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Friday, May 31, 2013

That was then




5/30

Ft. Scott Presbyterian Church


The youth group from Ft. Scott and their pastor Jared Witt are here waiting for me when I arrive. Jared was a colleague trying to build a start up church a few years ago. Along with a vision of a contemporary urban monastery and craft micro-brewery, like the medieval monks. I thought our basement would have made the perfect location.

I start by asking them about where they live. A small town an hour south of Kansas City. Pretty rural. Stagnant economy. Meth wars. Church small, building about the same age as ours. But larger. And not many youth.

Then I take them for an interpretive walk around the block. Showing them how to read an urban neighborhood, our neighborhood. About changes you can see and not see. What your eyes can tell you about who lives there. Income levels. Religions. What’s it meant to see exotic avian hospitals, wild bird rescue centers and check cashing places, Greek diners and yuppie restaurants, public housing and doorman buildings all around the same block?

Then we return to the church and I share our social and religious history. They’re happy to learn about how God’s Love We Deliver, began at West-Park since they’re going there to volunteer tomorrow.

I talk to them about a holistic video of ministry where there is no division between evangelism and social justice, where they are seamlessly connected. Of the connections between beauty and justice, ethics and aesthetics.

I get them set up  to do sweeping and cleaning  of the steps and outdoor policing the area before I have to run to make a noontime rally in front of the governor's office  the shameful inadequacy of his minimum wage proposal.

On my way back, I’m reflecting on my interview with the WBAI reporter. (to hear the interview on this story, go to http://www.wbai.org/articles.php?article=1209 ) Long story short: she lives across the  street in the Belnord. One of those throwbacks to the days when the city joked about the Peoples' Republic of the Upper West Side. Or that when the  Berlin wall fell, there were more communists on the Upper West side than in East Berlin. The Belnord continues to house the publisher of a long term leftist journal and the last of a generation  of activists, planners of the 1983 march against nuclear proliferation  mostly  octogenarians now. The former labor leaders who moved uptown to establish a more middle class life are increasingly replaced by young families and new wealth celebrities like Matt Damon. The nearby streets on weekends experience stroller gridlock. Such is gentrification on the Upper West Side.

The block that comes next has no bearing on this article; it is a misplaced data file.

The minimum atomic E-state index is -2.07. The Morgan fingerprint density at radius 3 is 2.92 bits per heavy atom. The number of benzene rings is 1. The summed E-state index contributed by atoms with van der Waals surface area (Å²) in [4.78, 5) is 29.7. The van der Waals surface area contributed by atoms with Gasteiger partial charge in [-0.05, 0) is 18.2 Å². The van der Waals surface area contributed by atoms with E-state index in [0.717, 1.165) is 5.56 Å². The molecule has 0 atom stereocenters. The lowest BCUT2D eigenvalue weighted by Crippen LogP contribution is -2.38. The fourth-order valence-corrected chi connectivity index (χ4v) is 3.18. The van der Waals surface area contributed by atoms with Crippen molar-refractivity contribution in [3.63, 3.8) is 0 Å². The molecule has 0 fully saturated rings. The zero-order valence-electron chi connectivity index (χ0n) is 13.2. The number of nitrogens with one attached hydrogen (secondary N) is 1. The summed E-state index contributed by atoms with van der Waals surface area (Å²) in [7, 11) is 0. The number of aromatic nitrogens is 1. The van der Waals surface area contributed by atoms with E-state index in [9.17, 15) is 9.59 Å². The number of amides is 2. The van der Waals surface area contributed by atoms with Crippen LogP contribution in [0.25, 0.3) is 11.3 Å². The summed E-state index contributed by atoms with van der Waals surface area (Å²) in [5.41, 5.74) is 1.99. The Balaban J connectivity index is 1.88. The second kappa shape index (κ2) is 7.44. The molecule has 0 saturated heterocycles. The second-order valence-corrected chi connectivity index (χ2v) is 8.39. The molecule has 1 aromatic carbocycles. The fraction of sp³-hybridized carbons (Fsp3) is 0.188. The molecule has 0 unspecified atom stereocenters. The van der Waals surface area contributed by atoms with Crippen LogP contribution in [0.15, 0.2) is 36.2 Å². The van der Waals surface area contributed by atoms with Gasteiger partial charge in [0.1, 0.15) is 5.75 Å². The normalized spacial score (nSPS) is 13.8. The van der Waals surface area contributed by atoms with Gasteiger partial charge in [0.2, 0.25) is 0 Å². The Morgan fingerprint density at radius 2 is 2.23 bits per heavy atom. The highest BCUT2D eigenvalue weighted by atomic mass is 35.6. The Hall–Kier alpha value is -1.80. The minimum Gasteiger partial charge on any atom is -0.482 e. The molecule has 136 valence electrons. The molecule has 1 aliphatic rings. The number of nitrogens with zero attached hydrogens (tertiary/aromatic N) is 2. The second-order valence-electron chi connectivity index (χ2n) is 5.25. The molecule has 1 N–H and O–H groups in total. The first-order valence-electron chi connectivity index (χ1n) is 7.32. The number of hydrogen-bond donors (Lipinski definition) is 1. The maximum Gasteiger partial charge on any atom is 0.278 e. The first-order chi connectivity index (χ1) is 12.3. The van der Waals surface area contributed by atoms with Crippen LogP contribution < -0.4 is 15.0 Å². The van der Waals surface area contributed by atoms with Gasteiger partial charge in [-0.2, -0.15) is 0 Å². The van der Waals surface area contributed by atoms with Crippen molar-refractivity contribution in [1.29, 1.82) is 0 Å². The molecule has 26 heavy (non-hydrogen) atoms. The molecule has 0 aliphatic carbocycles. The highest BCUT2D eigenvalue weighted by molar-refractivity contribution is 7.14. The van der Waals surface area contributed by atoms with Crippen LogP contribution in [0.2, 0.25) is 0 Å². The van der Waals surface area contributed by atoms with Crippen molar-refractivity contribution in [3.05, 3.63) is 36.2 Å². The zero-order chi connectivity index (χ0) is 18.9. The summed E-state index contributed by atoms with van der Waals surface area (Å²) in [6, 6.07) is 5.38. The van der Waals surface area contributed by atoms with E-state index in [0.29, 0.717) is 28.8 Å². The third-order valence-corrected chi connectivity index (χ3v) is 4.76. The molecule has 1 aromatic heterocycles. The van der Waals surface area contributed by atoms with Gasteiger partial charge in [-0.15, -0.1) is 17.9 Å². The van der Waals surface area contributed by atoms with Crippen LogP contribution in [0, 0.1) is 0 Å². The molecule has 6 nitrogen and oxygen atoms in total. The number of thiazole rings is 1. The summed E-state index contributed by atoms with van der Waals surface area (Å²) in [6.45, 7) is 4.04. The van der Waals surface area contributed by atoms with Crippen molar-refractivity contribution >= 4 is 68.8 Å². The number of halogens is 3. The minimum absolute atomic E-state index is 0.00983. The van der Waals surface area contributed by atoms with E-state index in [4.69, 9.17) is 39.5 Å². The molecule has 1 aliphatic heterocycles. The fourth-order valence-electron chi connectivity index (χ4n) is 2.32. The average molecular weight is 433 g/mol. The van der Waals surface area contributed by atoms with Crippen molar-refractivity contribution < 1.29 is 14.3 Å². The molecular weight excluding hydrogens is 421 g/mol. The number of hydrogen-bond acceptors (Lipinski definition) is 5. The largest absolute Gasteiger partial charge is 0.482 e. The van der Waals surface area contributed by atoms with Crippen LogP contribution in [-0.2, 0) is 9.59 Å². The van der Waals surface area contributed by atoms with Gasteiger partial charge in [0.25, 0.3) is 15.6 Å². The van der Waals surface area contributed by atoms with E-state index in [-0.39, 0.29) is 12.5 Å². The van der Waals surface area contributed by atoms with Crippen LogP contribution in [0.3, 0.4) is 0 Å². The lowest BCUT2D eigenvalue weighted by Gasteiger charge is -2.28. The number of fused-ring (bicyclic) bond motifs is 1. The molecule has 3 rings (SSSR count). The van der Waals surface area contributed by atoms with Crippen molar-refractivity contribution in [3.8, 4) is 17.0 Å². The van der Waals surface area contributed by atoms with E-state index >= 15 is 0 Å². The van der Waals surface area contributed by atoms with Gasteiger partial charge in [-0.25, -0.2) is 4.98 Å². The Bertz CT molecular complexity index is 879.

When I come back, there’s only  a short time before I need to head to 475 Riverside for  meeting and ultimately down to St. PAul’s Chapel where we’ll elevate the 25th anniversary of the 200 day occupation of City Hall Park but homeless, the so-called Kochville. The founding of the Interfaith Assembly in Housing and Homelessness by my predecessor Bob Davidson, the heroic priest and activist Daniel Berrigan and the prophet of Argentina’s dirty war, Rabbi Marshall Meyer.

Karen comes in to offer us maintenance products like those she supplies to other nearby buildings . And to play the piano and fill the walls with  her music. 

A long night is ahead.

To lean more about Kochville and the homeless occupation, see John Jiler's Sleeping with the Mayor (http://www.nytimes.com/books/97/09/28/reviews/970928.28purnict.html

Thursday, May 30, 2013

All I've got



5/29

The day after. After so much activity, the sanctuary always seems extra quiet. I’m checking out the water bottles, paper, etc. strewn around the sanctuary. So what are you up to? It’s Jeremy over in the corner getting his own music equipment back to normal. Just examining the detritus from last night, I say. Yeah, says Jeremy, looks like there was a rock concert here. 

Stephen comes in, looking appropriately exhausted. No good, I say. He agrees and will call Red Bull, as per contract to come in and clean up. He calls. And they will send a clean up person. It will take awhile.  We’ve been left, looks like, a year’s supply of Red Bull. 

Using the computer to try and locate Jay's computer and cell phone. Amazing how someone went up the backstairs during  the concert and made off with his stuff. Still shocks me when that happens.